Life Extension Magazine June 2002
LE Magazine June 2002
THE IMMORTALIST MANIFESTO:
Richard Elixxir calls himself an immortalist: someone who dares to admit that his or her greatest desire is to stay young and live forever. An immortalist is not satisfied with consolations such as staying “young at heart”; s/he wants actual physiological youthfulness and physical immortality.
This has been humanity’s secret or not-so secret desire from the beginning, Elixxir asserts. In his view, the whole human civilization has really been about achieving sufficient knowledge and technology to gain control over nature in order to increase life span and ultimately make physical immortality possible. With the breakthroughs such as the mapping of the human genome or therapeutic cloning, this goal is finally within reach, the author states. The problem, he says, is that our thinking is still shackled with mortalist beliefs and values. The mortalist ideology is fighting hard to slow the progress.
Humanity seems to be caught up in a strange psychological paradox, Elixxir explains. On the one hand, everyone instinctively wants to stay young and live forever; it’s part of our drive for self-preservation. On the other hand, we learn to hide this desire. We are afraid that it’s childish, unrealistic, narcissistic, immature, unethical. Or else we think that it’s either naïve or arrogant or both to dare imagine that humanity can override nature to such an extent. These beliefs, together with settling for the typical “immortality surrogates”—immortality through having children, through fame or in afterlife—keep us from uniting to demand more funding for life extension research.
At this point, only calorie restriction has been shown to significantly slow down aging and extend maximum life span. Elixxir, now in his mid-40s, has practiced calorie restriction for over 20 years. He consumes a diet of 1200 calories a day. His blood pressure and cholesterol are more typical of twenty-year-olds, he says; based on the findings of animal studies, there is no reason to doubt him. He boasts that he looks much younger than his age. But he has no illusions: neither a calorie-restricted diet, nor supplements nor daily exercise—useful as they are for preserving health and extending average life span—can make humans immortal. In fact, “do-it-yourself-ism” equals death, the author warns. Only dedicated, extensive teamwork can achieve significant results.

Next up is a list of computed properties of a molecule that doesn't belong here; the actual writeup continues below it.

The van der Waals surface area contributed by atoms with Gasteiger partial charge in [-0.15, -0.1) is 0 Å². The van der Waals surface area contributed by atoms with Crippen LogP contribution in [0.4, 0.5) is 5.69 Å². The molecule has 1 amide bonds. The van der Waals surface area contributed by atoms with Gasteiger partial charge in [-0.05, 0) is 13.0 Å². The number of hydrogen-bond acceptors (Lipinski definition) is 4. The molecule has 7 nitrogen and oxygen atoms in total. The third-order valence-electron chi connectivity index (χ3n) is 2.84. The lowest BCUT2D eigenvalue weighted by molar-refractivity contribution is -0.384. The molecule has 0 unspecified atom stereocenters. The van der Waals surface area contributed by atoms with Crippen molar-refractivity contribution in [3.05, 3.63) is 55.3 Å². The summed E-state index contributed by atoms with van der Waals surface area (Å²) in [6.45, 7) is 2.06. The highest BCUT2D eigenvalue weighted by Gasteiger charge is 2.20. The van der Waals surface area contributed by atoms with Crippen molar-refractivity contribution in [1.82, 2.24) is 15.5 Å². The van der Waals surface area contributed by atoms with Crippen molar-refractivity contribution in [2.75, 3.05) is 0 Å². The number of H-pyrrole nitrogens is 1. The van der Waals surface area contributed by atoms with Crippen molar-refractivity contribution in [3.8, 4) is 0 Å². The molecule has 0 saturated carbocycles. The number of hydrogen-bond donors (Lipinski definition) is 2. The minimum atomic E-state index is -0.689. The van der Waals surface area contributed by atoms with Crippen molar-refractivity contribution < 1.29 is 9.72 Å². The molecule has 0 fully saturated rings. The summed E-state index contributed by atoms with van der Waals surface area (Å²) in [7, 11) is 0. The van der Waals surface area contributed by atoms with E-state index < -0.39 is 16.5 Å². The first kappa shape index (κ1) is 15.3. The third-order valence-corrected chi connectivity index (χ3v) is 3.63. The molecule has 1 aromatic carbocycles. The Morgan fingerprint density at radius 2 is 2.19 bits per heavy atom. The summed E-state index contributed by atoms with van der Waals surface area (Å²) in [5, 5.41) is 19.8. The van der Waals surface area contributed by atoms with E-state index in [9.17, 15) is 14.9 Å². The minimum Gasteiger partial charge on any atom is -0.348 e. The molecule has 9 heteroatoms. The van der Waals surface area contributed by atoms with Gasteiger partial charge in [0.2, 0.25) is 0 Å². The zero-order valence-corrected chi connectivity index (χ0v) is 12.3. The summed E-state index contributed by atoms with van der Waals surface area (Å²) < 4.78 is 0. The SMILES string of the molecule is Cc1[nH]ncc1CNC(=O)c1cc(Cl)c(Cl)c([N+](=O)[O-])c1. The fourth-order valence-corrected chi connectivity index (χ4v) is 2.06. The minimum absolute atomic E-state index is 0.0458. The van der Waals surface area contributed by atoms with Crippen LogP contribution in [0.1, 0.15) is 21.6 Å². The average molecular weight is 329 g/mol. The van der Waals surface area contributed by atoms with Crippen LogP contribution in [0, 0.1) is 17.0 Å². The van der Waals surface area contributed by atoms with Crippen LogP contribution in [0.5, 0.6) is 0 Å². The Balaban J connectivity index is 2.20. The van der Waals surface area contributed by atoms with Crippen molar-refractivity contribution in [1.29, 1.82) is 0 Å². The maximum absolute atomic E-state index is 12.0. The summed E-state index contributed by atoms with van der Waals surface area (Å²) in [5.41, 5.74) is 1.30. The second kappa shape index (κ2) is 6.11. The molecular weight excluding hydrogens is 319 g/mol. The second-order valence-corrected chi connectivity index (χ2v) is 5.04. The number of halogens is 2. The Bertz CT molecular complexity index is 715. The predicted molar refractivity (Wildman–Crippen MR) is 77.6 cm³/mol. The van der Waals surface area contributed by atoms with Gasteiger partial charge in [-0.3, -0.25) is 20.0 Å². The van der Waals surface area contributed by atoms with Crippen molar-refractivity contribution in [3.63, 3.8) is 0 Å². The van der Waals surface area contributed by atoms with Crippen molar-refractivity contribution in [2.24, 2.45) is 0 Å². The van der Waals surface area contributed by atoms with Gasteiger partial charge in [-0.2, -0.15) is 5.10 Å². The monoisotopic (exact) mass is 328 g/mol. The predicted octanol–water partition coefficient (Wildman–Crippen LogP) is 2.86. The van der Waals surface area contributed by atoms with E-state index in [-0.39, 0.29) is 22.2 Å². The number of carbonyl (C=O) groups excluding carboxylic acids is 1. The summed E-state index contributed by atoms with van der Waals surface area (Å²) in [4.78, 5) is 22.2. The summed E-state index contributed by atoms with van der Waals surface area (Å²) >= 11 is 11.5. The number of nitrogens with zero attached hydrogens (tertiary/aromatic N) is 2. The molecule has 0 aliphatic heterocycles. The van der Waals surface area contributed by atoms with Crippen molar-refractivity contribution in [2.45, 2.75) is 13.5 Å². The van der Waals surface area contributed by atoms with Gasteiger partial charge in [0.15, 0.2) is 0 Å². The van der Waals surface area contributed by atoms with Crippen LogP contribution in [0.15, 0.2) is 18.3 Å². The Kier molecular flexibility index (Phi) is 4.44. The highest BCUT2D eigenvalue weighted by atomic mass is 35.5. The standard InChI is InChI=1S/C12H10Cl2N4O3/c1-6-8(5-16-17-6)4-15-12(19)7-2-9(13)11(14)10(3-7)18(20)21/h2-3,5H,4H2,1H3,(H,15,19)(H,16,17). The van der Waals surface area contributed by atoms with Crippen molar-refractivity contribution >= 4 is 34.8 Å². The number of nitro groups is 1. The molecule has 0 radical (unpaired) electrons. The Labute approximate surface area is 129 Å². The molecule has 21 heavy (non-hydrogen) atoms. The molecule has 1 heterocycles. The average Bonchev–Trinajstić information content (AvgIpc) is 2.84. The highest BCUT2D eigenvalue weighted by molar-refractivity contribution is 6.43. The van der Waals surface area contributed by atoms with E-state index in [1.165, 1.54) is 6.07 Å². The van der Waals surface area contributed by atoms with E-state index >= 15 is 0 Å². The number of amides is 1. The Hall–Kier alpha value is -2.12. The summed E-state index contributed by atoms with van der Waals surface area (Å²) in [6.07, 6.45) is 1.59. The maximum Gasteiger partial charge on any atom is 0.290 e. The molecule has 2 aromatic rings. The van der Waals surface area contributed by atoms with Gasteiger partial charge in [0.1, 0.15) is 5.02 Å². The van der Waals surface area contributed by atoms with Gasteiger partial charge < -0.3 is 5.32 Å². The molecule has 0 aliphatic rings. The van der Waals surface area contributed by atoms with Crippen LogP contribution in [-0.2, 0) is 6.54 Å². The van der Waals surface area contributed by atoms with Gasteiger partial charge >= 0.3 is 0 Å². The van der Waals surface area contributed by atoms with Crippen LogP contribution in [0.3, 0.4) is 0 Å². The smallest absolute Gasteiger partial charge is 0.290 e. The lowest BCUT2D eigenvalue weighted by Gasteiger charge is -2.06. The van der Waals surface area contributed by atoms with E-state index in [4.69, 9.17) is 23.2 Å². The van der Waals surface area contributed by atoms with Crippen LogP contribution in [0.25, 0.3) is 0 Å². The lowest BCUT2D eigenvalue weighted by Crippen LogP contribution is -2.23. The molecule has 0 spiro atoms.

The hope for true victory over aging and death lies in an all-out effort in basic research into the biology of aging and the resulting biotechnology. Anti-aging research should be every nation’s top priority, Elixxir states. The race to the moon showed us what can be accomplished when an ambitious project is taken seriously and sufficient resources are dedicated to it. When the best minds work together toward an inspiring goal, that which only yesterday seemed impossible has a good chance to become reality. There is no compelling reason to think that eradication of aging and the debilitating suffering that comes with it would be an exception.
Mortalist versus immortalist (regenerative) medicine
Considering the success of the moon race, why isn’t there a comparable race against aging and its terrible diseases? Why is there so much opposition to promising developments such as therapeutic cloning or stem cell research? Why is modern medicine, and society at large, investing so much in trying to extend the last years of life (often spent in a nursing home) instead of trying to extend the period of youthful vigor?
Mainstream medicine, called by Elixxir “Mortalist Medicine,” operates from the mortalist paradigm: it assumes that aging is “normal” and nothing can be done about it. Weight gain, hearing and vision loss, a rise in blood pressure, a decline in muscle mass—all these are regarded as normal manifestations of aging. Since aging is not regarded as a disease, much less the most important disease, it is acceptable to treat only the symptoms of this universal, underlying degenerative syndrome. It is OK to treat heart disease or Alzheimer’s, but not OK to try to slow the aging process itself, much less aim at physiological rejuvenation—even though this would be the most cost-effective solution to the catastrophic rise in medical costs as the population ages.